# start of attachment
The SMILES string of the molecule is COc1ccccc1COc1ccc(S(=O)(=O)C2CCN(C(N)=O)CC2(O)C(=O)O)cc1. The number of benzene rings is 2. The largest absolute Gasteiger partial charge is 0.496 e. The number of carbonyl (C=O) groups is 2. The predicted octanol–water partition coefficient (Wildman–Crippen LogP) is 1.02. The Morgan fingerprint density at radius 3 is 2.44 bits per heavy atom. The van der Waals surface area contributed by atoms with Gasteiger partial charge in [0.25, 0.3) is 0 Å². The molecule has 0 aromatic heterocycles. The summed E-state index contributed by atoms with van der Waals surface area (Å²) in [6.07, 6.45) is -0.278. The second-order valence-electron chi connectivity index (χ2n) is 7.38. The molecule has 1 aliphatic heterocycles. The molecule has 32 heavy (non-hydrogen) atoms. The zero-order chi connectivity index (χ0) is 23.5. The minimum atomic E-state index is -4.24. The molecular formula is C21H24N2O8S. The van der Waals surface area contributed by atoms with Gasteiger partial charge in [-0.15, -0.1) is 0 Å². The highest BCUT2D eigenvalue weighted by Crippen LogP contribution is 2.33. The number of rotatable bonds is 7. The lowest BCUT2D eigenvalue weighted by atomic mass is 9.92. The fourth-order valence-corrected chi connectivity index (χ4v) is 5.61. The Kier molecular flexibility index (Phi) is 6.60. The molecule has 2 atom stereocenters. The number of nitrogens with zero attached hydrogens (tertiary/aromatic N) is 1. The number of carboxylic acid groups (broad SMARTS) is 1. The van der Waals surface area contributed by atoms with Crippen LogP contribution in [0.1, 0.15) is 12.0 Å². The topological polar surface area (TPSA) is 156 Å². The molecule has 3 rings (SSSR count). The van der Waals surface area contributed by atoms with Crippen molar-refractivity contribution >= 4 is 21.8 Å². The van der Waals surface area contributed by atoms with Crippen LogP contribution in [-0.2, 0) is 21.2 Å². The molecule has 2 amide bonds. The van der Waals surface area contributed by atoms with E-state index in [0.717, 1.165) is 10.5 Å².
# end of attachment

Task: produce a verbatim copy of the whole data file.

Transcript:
The SMILES string of the molecule is COc1ccccc1COc1ccc(S(=O)(=O)C2CCN(C(N)=O)CC2(O)C(=O)O)cc1. The number of benzene rings is 2. The largest absolute Gasteiger partial charge is 0.496 e. The number of carbonyl (C=O) groups is 2. The predicted octanol–water partition coefficient (Wildman–Crippen LogP) is 1.02. The Morgan fingerprint density at radius 3 is 2.44 bits per heavy atom. The van der Waals surface area contributed by atoms with Gasteiger partial charge in [0.25, 0.3) is 0 Å². The molecule has 0 aromatic heterocycles. The summed E-state index contributed by atoms with van der Waals surface area (Å²) in [6.07, 6.45) is -0.278. The second-order valence-electron chi connectivity index (χ2n) is 7.38. The molecule has 1 aliphatic heterocycles. The molecule has 32 heavy (non-hydrogen) atoms. The zero-order chi connectivity index (χ0) is 23.5. The minimum atomic E-state index is -4.24. The molecular formula is C21H24N2O8S. The van der Waals surface area contributed by atoms with Gasteiger partial charge in [-0.15, -0.1) is 0 Å². The highest BCUT2D eigenvalue weighted by Crippen LogP contribution is 2.33. The number of rotatable bonds is 7. The lowest BCUT2D eigenvalue weighted by atomic mass is 9.92. The fourth-order valence-corrected chi connectivity index (χ4v) is 5.61. The Kier molecular flexibility index (Phi) is 6.60. The molecule has 2 atom stereocenters. The number of nitrogens with zero attached hydrogens (tertiary/aromatic N) is 1. The number of carboxylic acid groups (broad SMARTS) is 1. The van der Waals surface area contributed by atoms with Crippen LogP contribution in [0.1, 0.15) is 12.0 Å². The topological polar surface area (TPSA) is 156 Å². The molecule has 3 rings (SSSR count). The van der Waals surface area contributed by atoms with Crippen molar-refractivity contribution >= 4 is 21.8 Å². The van der Waals surface area contributed by atoms with Crippen LogP contribution in [-0.2, 0) is 21.2 Å². The molecule has 2 amide bonds. The van der Waals surface area contributed by atoms with E-state index in [0.717, 1.165) is 10.5 Å².